ALBUQUERQUE (KRQE) – In an interview with CBS This Morning on Monday, Virgin Galactic CEO Richard Branson said he’s confident in space tourism.
There’s been a lot of questions about that after the spaceship meant to send people from New Mexico into space fell apart midair.
Plans to launch people to space from southern New Mexico has been in the works for years, but one of the final test launches in Mojave, Calif., on Friday went terribly wrong.
“We need to know exactly what happened to make absolutely certain it can never happen again,” said Branson.
Branson has stated he hoped to launch from the spaceport in southern New Mexico by spring.
Now the National Transportation Safety Board is investigating what caused SpaceShipTwo to break apart during a test flight over the Mojave Desert.
Co-pilot Michael Alsbury was killed, while the pilot, Peter Siebold, is still in the hospital with serious injuries.
Nearly 800 people have paid the $250,000 ticket price for a thrill ride to space. Branson said on CBS This Morning on the day of the crash that two more people signed up and paid in full as a gesture of good will toward Virgin Galactic.
He says this crash will not put a stop to their plans for someday taking passengers to space on commercial flights. But when that day will come – at this point – is unclear.
“There’s incredible things that come out of a space program like this, and therefore, all of us are determined to continue and make sure that we learn from this and get it right,” Branson said.
Critics have questioned the state’s investment into the quarter-billion-dollar Spaceport near Truth or Consequences.
Coming up at 5:30 p.m., KRQE News 13 will ask lawmakers and Spaceport officials if they’re as optimistic as Virgin Galactic.
The Crash Investigation
In California, the investigation into the cause of the crash of the space plane SpaceShipTwo has shifted away from the hybrid rocket motor. Investigators from the NTSB now say it appears that instead, something went wrong in the controls of the space tourism prototype ship.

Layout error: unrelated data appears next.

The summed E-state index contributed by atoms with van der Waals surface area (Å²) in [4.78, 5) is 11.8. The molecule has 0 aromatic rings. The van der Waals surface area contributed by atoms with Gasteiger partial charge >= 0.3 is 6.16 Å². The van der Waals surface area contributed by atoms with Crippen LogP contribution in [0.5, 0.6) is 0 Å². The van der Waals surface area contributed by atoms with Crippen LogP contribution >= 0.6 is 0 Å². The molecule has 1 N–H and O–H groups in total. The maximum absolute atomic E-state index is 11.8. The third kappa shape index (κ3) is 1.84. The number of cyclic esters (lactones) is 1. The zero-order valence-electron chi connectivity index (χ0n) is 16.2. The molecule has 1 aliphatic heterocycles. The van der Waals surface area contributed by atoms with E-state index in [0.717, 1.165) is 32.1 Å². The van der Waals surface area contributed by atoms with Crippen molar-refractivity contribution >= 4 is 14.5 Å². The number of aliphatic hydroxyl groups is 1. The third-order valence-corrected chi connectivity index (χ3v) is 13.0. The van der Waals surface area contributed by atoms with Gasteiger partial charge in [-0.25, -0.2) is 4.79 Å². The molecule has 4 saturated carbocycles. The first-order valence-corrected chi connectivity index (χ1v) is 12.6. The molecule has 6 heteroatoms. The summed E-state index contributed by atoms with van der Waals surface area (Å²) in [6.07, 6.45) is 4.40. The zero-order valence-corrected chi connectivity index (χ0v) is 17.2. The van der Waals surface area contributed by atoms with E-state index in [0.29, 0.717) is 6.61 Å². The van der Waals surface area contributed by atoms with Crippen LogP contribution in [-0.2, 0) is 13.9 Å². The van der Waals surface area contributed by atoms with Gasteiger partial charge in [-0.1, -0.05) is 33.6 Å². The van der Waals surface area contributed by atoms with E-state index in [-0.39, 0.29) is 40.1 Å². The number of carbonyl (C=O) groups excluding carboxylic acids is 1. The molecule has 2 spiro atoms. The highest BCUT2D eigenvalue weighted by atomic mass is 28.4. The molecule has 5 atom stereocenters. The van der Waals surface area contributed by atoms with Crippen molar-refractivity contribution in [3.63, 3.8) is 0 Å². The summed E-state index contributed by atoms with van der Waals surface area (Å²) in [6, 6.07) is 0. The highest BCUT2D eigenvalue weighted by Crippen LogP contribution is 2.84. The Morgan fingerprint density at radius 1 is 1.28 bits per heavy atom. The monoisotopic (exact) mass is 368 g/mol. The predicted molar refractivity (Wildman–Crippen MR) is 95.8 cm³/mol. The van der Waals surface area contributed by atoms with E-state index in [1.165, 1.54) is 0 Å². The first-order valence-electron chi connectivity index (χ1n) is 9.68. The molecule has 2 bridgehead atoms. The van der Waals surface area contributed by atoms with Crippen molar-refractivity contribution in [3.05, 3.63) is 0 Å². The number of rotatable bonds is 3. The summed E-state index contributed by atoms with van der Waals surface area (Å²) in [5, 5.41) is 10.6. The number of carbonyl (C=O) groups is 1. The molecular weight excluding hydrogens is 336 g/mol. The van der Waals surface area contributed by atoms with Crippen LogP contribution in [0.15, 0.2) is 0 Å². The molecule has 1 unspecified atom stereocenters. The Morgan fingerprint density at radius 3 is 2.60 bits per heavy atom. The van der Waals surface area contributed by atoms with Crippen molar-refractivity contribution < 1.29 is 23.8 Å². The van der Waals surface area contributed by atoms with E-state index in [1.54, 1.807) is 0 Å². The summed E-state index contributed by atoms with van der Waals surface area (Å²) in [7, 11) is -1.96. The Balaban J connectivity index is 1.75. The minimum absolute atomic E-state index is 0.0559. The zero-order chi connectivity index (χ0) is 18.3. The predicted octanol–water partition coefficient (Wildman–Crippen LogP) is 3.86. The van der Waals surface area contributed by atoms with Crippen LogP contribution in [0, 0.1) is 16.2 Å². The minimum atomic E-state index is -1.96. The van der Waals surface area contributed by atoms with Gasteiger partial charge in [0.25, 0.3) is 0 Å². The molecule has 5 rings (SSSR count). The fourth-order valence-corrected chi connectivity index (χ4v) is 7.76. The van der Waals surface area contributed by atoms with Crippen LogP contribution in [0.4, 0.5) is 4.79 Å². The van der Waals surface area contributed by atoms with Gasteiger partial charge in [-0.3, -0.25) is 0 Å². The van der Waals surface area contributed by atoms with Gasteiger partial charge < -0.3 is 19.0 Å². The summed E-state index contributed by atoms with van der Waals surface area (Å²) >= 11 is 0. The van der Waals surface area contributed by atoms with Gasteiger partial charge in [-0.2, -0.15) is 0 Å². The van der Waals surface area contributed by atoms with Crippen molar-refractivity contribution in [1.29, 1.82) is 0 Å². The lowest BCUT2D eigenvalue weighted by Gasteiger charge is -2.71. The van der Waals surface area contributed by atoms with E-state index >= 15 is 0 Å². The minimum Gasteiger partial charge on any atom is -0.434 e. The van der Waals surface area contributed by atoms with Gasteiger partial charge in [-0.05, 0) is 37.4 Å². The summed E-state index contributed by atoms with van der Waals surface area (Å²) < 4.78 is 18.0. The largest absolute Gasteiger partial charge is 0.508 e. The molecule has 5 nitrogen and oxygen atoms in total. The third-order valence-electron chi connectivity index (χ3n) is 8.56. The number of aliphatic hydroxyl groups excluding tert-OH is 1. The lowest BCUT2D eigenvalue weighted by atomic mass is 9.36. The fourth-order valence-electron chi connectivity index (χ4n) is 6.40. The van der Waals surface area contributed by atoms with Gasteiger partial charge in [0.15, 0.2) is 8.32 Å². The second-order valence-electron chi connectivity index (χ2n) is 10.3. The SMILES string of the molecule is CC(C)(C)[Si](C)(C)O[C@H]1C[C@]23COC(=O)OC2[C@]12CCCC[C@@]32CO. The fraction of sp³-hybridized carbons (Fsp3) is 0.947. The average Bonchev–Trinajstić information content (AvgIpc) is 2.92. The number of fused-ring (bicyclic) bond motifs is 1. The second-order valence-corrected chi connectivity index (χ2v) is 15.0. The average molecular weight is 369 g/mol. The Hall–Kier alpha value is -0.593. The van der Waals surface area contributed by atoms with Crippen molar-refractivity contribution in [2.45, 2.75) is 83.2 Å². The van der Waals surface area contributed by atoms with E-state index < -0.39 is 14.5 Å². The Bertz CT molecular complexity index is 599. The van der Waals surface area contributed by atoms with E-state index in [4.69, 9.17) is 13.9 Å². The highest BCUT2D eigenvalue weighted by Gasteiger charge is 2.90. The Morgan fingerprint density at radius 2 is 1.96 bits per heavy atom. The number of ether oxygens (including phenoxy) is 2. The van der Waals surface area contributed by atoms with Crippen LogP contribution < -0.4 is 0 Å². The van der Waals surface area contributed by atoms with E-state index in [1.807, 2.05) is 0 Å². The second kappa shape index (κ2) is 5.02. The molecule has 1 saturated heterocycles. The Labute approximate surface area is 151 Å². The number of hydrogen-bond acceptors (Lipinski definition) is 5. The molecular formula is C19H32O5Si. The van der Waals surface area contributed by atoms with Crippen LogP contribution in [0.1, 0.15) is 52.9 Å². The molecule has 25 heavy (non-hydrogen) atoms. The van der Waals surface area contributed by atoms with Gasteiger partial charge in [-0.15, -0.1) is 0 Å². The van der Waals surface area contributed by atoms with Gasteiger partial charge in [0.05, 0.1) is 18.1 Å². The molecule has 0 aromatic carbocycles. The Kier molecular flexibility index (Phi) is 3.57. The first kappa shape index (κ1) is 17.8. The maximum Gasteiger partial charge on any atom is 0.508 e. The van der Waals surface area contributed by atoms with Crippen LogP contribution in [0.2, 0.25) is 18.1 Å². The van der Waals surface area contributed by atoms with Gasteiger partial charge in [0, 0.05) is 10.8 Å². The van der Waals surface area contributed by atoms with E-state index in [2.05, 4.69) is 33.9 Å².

The NTSB has recovered all of SpaceShipTwo’s engine and fuel systems and says there is no evidence of any explosion.
“All were intact, showed no signs of burn-through. No signs of being breached,” said Christopher Hart, acting NTSB chairman.
The flight was the first for a new engine design and fuel and the new propulsion system was an initial suspect.
However, on-board cameras and telemetry now confirm that after SpaceShipTwo was dropped from its mother ship and ignited its engine, the twin tails of the space plane began to rotate on their own into a re-entry position, called ‘feathering.’ Normally the tail is only rotated into the feathered position after the rocket engine is turned off and when SpaceShipTwo is about to descend.
Feathering also requires two handles, also called levers, to be moved in the cockpit: First, an unlock handle, and then the feather handle itself.
“The feathers moved toward the extended position, the deployed position, even though the feather handle itself had not been moved,” said Hart.
On the accident flight, the NTSB says the first handle, the unlock handle, was moved by the co-pilot before it was supposed to be, but feathering still should not have occurred.
“This was an uncommanded, what we would call an uncommanded feather, which means the feather occurred without the feather lever being moved into the feather position,” Hart said.
He said the movement of the unlock lever was supposed to be done at 1.4 times the speed of sound, or Mach 1.4. Instead, the co-pilot unlocked it at Mach 1.0.
Hart reiterated that the second lever, the feather lever designed to activate the tail movement, was never moved by either pilot.
The space plane began to break up just two seconds after the unlock lever was moved and the tail began its un-commanded rotation.
SpaceShipTwo does not have any ejection seats. The body of 39-year-old co-pilot Alsbury was found in the wreckage. Siebold, the 43-year-old pilot, descended by parachute. He is reported to be alert and talking to family and doctors in the hospital.
The NTSB is waiting for Siebold to recover enough before interviewing him. Meanwhile, Chairman Hart emphasized that his agency has still not yet determined what caused the accident.
“We have months and months of investigation to determine what the cause was,” he said.
Hart said subjects will include training, whether there was pressure to continue testing, safety culture, space plane design, operating procedures and any possibility of pilot error.